In its immediate 'pre-history', the recent reprise of responsibility has been informed in complex ways by the world-historical events of the mid twentieth century. Through historical justice and the prosecution of crimes against humanity, the enforcement of responsibility has called military and political leaders to account for actions that they authorised or countenanced. Responsibility can thus be used to decry and amend for the worst abuses of modernity in the forms of colonialism, imperialism and totalitarianism. However, searching critiques of the concept also question whether some contemporary applications of responsibility may re-entrench an account of agency and subjectivity that proved to be deeply implicated in these structures of victimisation. As Emily Beausoleil suggests in her article in this volume, to the extent that responsibility continues to be construed in narrow terms as accountability, it may re-inscribe an ethics based on the classification and fixation of identity: 'responsibility is to be held to account, to be found and fixed in place, while irresponsibility is to slip the grasp of culpability'. Such an understanding of responsibility tends to assign subjectivities into categories (perpetrator, victim, survivor, witness, bystander) that are inevitably politically mediated. Furthermore, to the extent that it tends to be backward-looking and focused on attributing individual fault, responsibility-as-accountability is manifestly inadequate to combat the unprecedented threats to planetary life in an era where humans wield weapons of mass destructive power, ranging from nuclear warheads to polluting consumer goods and greenhouse gas-emitting processes.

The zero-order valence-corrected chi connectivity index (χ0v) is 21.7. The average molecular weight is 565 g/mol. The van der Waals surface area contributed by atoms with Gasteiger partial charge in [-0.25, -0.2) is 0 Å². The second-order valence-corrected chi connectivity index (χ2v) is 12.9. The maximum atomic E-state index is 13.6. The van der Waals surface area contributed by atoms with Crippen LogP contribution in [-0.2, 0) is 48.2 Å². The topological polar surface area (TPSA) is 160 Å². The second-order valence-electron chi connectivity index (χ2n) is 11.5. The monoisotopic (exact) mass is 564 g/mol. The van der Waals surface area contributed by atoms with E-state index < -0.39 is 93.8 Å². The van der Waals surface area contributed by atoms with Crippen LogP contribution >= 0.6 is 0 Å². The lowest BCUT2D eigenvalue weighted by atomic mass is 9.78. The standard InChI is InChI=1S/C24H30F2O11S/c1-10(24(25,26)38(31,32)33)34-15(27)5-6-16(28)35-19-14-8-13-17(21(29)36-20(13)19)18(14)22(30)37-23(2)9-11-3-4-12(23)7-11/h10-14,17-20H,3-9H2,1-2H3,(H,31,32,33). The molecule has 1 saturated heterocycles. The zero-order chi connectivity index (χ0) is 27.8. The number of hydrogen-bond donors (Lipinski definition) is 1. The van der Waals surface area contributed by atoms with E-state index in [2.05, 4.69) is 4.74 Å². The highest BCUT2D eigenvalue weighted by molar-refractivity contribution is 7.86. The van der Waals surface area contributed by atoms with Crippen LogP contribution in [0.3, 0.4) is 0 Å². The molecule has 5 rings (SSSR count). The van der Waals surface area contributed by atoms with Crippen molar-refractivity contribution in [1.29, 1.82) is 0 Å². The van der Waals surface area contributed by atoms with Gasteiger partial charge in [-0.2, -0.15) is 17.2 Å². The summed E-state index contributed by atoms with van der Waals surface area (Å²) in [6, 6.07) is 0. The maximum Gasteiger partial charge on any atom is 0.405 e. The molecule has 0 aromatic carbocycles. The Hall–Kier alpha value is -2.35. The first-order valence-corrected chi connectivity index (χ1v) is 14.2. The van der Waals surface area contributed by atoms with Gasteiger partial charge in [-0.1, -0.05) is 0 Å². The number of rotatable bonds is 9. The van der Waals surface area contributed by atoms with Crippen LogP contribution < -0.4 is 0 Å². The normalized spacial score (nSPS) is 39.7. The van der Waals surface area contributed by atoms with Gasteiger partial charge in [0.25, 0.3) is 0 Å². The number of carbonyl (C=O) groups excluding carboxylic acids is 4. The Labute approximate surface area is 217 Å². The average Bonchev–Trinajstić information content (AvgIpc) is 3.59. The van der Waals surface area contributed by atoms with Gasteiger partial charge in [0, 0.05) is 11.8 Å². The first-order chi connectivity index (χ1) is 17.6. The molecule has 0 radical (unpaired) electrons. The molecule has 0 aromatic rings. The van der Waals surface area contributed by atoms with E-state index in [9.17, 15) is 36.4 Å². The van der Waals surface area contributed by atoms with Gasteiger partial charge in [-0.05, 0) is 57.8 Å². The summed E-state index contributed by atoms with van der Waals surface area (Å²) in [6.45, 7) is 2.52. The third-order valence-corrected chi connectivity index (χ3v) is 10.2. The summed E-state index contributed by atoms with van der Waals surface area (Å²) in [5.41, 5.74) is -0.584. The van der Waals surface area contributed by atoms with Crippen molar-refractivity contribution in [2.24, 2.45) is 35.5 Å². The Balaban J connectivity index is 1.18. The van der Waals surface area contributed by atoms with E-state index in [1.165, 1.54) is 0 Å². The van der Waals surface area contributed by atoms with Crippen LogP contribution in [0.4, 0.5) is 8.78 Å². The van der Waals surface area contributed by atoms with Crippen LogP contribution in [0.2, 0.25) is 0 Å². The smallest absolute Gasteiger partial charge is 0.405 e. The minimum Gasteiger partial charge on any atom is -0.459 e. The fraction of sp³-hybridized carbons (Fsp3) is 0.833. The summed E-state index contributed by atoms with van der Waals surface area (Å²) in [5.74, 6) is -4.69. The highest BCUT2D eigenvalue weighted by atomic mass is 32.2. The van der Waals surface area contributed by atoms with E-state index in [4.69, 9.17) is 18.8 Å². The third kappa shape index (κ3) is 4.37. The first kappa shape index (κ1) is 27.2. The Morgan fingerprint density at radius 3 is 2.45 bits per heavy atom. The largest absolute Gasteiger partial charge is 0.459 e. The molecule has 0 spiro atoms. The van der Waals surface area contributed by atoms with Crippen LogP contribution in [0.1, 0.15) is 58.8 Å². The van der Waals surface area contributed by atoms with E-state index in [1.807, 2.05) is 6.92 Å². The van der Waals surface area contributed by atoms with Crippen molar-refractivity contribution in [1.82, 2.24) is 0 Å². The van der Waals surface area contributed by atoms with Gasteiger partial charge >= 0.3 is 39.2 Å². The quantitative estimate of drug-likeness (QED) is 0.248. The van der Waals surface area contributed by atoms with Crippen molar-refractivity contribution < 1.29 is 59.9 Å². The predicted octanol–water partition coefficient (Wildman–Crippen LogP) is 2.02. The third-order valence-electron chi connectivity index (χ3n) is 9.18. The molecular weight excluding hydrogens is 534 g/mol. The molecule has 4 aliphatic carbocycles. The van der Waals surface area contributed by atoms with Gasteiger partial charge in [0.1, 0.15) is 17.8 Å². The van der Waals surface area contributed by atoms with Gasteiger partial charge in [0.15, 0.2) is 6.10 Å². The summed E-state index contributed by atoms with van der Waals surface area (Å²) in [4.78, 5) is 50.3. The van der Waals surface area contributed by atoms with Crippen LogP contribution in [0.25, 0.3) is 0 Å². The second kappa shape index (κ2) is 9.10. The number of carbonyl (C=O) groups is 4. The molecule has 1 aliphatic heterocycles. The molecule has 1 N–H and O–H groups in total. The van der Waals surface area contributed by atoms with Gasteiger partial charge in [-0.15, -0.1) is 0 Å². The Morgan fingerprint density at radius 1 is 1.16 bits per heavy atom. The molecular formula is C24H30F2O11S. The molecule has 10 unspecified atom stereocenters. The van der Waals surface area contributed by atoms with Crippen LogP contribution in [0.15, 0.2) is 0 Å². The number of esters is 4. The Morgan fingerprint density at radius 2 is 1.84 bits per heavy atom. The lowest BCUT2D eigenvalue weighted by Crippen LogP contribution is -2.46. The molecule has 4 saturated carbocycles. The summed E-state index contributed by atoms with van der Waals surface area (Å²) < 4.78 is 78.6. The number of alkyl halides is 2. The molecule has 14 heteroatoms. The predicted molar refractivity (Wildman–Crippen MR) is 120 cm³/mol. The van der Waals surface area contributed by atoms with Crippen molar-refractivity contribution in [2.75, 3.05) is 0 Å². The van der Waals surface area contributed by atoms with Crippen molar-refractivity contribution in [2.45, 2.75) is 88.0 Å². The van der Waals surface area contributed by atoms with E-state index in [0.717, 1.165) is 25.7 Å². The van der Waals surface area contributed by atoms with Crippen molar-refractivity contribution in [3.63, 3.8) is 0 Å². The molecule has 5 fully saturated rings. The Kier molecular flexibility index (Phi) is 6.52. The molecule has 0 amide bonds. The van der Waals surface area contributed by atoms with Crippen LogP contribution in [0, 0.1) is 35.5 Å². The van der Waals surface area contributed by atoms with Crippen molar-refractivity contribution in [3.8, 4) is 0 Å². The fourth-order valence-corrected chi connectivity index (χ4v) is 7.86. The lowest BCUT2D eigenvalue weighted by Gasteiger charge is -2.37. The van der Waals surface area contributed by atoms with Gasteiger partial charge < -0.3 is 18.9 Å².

As a counterpoint to theorisations of responsibility focused on intentionality, autonomy and imputability, Bernasconi draws attention to what he calls a 'revolution in ethical thinking' from the 1940s onward, prompted by the writings of Jean-Paul Sartre on 'hyperbolic responsibility' and Emmanuel Levinas on 'infinite responsibility'. 'I am responsible for everything', Sartre announced in Being and Nothingness (1942), a maxim that Bernasconi glosses as the belief that 'one can never say of anything, "It is not my responsibility, it has nothing to do with me"' (2008, p. 137). Since we might all have acted at some point to prevent undesirable actions, we can't present ourselves as passive victims and must 'own' each situation in which we find ourselves. This call to action includes re-evaluation of the past, in Bernasconi's view, given that 'we choose the past all the time by determining its meaning through the way we live' (p. 141).